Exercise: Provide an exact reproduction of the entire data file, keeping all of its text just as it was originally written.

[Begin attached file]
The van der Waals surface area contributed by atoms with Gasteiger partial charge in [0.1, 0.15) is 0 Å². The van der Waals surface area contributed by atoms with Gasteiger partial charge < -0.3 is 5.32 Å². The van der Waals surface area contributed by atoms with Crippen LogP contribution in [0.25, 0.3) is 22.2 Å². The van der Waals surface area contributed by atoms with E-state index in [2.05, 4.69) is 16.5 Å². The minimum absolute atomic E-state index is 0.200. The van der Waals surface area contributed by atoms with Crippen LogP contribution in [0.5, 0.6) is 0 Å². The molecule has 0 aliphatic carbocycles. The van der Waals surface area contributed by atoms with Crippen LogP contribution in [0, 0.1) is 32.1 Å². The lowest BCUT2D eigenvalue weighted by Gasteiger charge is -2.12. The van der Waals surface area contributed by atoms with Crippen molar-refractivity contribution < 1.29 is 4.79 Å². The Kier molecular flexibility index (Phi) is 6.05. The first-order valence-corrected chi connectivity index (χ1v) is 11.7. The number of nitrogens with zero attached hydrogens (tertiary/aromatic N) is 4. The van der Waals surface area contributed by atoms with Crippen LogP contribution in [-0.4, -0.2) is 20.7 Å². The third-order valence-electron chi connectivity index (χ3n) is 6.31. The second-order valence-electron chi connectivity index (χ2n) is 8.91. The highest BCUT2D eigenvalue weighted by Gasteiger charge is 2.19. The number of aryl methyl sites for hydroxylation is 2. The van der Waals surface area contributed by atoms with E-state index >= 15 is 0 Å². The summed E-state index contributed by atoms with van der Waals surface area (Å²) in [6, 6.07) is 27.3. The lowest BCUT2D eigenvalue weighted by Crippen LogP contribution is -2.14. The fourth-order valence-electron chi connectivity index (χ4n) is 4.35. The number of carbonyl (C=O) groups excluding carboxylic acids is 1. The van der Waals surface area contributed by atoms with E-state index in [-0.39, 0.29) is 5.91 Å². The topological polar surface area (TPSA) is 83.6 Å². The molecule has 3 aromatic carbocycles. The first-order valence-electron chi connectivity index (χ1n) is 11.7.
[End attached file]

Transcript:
The van der Waals surface area contributed by atoms with Gasteiger partial charge in [0.1, 0.15) is 0 Å². The van der Waals surface area contributed by atoms with Gasteiger partial charge < -0.3 is 5.32 Å². The van der Waals surface area contributed by atoms with Crippen LogP contribution in [0.25, 0.3) is 22.2 Å². The van der Waals surface area contributed by atoms with E-state index in [2.05, 4.69) is 16.5 Å². The minimum absolute atomic E-state index is 0.200. The van der Waals surface area contributed by atoms with Crippen LogP contribution in [0.5, 0.6) is 0 Å². The molecule has 0 aliphatic carbocycles. The van der Waals surface area contributed by atoms with Crippen LogP contribution in [0, 0.1) is 32.1 Å². The lowest BCUT2D eigenvalue weighted by Gasteiger charge is -2.12. The van der Waals surface area contributed by atoms with Crippen molar-refractivity contribution < 1.29 is 4.79 Å². The Kier molecular flexibility index (Phi) is 6.05. The first-order valence-corrected chi connectivity index (χ1v) is 11.7. The number of nitrogens with zero attached hydrogens (tertiary/aromatic N) is 4. The van der Waals surface area contributed by atoms with Crippen LogP contribution in [-0.4, -0.2) is 20.7 Å². The third-order valence-electron chi connectivity index (χ3n) is 6.31. The second-order valence-electron chi connectivity index (χ2n) is 8.91. The highest BCUT2D eigenvalue weighted by Gasteiger charge is 2.19. The number of aryl methyl sites for hydroxylation is 2. The van der Waals surface area contributed by atoms with E-state index >= 15 is 0 Å². The summed E-state index contributed by atoms with van der Waals surface area (Å²) in [6, 6.07) is 27.3. The lowest BCUT2D eigenvalue weighted by Crippen LogP contribution is -2.14. The fourth-order valence-electron chi connectivity index (χ4n) is 4.35. The number of carbonyl (C=O) groups excluding carboxylic acids is 1. The van der Waals surface area contributed by atoms with E-state index in [-0.39, 0.29) is 5.91 Å². The topological polar surface area (TPSA) is 83.6 Å². The molecule has 3 aromatic carbocycles. The first-order valence-electron chi connectivity index (χ1n) is 11.7.